Washington took an incremental step today toward what will hopefully be broader tax reform in 2009 by joining 21 other states in the Streamlined Sales Tax Agreement.
By one estimate, the new sales tax agreement will help capture $49 million in tax revenues for state and local governments that formerly went uncollected. That sounds like a lot, but it’s really small potatoes when you’re talking about a $30 billion dollar state budget, and local budgets to boot.
Next year, state leaders will face the challenge of closing a projected funding gap of over $2 billion while avoiding huge cuts to state education, transportation and health services. All this with a tax system that falls most heavily on low- and moderate-income residents and smaller businesses.
Is there a magic answer? No. But there are a number of good choices available to legislators that will help close the funding gap without asking more from those already paying more than their fair share.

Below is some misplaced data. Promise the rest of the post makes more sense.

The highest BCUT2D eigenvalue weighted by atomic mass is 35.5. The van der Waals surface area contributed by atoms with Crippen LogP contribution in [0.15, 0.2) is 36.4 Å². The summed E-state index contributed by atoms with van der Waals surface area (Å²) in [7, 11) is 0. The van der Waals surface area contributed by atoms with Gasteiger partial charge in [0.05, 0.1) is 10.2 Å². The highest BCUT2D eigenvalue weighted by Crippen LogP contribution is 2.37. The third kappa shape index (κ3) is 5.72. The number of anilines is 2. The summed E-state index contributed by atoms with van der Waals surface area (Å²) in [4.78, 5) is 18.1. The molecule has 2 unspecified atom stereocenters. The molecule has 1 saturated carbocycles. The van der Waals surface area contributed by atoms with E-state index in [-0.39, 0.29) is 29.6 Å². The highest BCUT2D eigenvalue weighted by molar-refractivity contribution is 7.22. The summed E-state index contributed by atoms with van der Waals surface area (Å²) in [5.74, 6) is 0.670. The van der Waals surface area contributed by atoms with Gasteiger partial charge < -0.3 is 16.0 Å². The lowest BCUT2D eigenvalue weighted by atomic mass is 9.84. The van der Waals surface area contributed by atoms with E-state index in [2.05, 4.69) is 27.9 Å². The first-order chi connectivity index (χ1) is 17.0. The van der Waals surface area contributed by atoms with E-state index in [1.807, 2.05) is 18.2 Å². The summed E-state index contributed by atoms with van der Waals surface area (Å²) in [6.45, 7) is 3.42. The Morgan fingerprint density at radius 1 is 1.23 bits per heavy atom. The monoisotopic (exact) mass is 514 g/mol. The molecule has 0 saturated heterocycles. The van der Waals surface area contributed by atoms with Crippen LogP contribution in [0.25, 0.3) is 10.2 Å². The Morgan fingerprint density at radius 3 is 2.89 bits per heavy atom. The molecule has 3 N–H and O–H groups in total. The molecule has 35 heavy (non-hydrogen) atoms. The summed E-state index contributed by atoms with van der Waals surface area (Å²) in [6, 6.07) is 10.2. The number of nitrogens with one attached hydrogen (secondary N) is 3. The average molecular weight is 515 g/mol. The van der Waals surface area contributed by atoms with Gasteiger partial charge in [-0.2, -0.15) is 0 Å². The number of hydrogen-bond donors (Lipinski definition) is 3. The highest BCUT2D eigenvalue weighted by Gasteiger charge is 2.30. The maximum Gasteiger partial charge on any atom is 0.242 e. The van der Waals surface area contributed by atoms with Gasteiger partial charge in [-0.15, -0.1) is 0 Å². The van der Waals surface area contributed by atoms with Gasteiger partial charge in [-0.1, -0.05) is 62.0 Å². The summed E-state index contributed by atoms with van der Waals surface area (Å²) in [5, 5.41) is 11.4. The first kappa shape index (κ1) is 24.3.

For example: the sales tax exemption for personal and professional services (ranging from barbers and cable TV to lawyers and doctors) is worth over $5 billion per biennium – the single largest tax break that results in real revenue loss to Washington.
Collecting a sales tax on services differs a great deal from service to service, so different types of services should be considered separately. But it’s worth noting that the exemption for blue collar repair and construction services was lifted in 1941, permanently adding them to the tax base. It’s fair for other services to pay their share.
- A 3% tax on high incomes with a $100,000 per individual/$200,000 per household exemption (in other words, the first $100K/$200K is tax-free), paired with 50% cut in state property tax: $2.06 billion in revenue gain, $1.5 billion lost – net $556 million in new revenue.
- A 3% tax on high incomes (same scenario as above), paired with state sales tax cut from 6.5% to 6.0%: $2.06 billion in revenue gain, $1.3 billion lost, for a net of $760 million.
Both of the latter options cut taxes for the vast majority of taxpayers, and marginally increase taxes on high incomes (i.e. those benefiting most from our current economic structures). It’s an equitable way to ensure a measure of personal opportunity and economic security for the next generation.